Leaders in Indiana’s Republican-led Statehouse are firmly against making movements towards legalizing marijuana during the upcoming legislative session.
Indiana lawmakers have not seriously debated proposals such as allowing medical marijuana or removing the threat of jail time for possessing small amounts of the drug, even as recreational marijuana sales have won approval in Michigan and Illinois and medical use is allowed in Ohio, according to a story by the Associated Press.
Republican Gov. Eric Holcomb says he’ll remain opposed as long as the federal government classifies marijuana as a dangerous drug, and the leaders of the GOP-dominated Legislature back him.
Senate President Pro Tem Rodric Bray of Martinsville said he doesn’t see the value of allowing marijuana use at the same time lawmakers are considering raising the legal age for smoking cigarettes from 18 to 21, according to the story.
“The idea of then legalizing a different kind of cigarette doesn’t make a lot of sense to me,” Bray said. “I don’t think it works very well for the productivity of our citizens in the workplace, so you’re going to see me very hesitant to go there.”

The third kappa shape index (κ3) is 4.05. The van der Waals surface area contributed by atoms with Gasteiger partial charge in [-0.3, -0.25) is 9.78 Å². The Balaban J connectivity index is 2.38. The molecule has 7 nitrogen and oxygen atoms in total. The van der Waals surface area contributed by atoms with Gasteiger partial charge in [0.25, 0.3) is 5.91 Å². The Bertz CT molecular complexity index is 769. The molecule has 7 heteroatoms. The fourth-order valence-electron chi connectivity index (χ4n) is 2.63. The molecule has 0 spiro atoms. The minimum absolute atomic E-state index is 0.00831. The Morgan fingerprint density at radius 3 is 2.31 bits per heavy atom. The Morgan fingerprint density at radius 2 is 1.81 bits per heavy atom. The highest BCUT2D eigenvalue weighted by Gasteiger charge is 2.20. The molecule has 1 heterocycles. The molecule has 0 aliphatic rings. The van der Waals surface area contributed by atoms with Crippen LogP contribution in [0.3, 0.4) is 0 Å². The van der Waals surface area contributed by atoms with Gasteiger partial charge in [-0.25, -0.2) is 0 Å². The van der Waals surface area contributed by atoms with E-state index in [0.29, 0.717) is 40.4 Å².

Advocates of legalization steps say they sense growing support in Indiana — and signs exist for that.
A poll last year by Ball State University’s Bowen Center for Public Affairs found about 80% of Indiana adults favoring medical marijuana use and 40% supportive of legal recreational use, with just 16% backing the total ban, the story states.
Since then, the county prosecutor for Indianapolis has stopped pressing criminal charges against adults for possessing about one ounce or less of marijuana and officials in Lake County, which borders Chicago and is the state’s second-most populous county, are considering whether to give sheriff’s deputies the discretion to write a $50 to $250 ticket for small levels of marijuana, instead of taking someone to jail, according to the story.
Republican state Attorney General Curtis Hill, another opponent of marijuana legalization, denounced both steps and called the Indianapolis decision “a curious strategy to put out a welcome mat for lawbreakers.”